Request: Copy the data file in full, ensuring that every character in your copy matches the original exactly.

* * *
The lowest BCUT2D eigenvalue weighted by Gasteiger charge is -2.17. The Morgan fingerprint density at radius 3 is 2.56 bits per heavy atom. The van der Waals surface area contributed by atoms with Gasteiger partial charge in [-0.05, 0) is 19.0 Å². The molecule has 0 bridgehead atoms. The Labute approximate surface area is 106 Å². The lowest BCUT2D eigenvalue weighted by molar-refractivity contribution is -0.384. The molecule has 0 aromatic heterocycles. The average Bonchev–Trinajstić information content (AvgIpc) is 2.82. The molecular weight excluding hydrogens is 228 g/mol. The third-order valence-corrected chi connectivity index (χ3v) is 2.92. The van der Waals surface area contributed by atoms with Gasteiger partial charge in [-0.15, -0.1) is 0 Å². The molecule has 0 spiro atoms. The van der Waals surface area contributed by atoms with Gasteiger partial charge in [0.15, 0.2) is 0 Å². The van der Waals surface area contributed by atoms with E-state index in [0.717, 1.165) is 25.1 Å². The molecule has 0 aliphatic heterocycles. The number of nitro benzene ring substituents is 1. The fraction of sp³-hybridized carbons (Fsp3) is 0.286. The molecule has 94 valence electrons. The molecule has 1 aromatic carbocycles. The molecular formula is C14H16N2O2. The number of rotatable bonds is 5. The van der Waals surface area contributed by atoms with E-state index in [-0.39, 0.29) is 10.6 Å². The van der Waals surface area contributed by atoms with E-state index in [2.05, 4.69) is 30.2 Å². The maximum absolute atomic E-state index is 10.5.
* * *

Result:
The lowest BCUT2D eigenvalue weighted by Gasteiger charge is -2.17. The Morgan fingerprint density at radius 3 is 2.56 bits per heavy atom. The van der Waals surface area contributed by atoms with Gasteiger partial charge in [-0.05, 0) is 19.0 Å². The molecule has 0 bridgehead atoms. The Labute approximate surface area is 106 Å². The lowest BCUT2D eigenvalue weighted by molar-refractivity contribution is -0.384. The molecule has 0 aromatic heterocycles. The average Bonchev–Trinajstić information content (AvgIpc) is 2.82. The molecular weight excluding hydrogens is 228 g/mol. The third-order valence-corrected chi connectivity index (χ3v) is 2.92. The van der Waals surface area contributed by atoms with Gasteiger partial charge in [-0.15, -0.1) is 0 Å². The molecule has 0 spiro atoms. The van der Waals surface area contributed by atoms with Gasteiger partial charge in [0.15, 0.2) is 0 Å². The van der Waals surface area contributed by atoms with E-state index in [0.717, 1.165) is 25.1 Å². The molecule has 0 aliphatic heterocycles. The number of nitro benzene ring substituents is 1. The fraction of sp³-hybridized carbons (Fsp3) is 0.286. The molecule has 94 valence electrons. The molecule has 1 aromatic carbocycles. The molecular formula is C14H16N2O2. The number of rotatable bonds is 5. The van der Waals surface area contributed by atoms with E-state index in [-0.39, 0.29) is 10.6 Å². The van der Waals surface area contributed by atoms with E-state index in [2.05, 4.69) is 30.2 Å². The maximum absolute atomic E-state index is 10.5.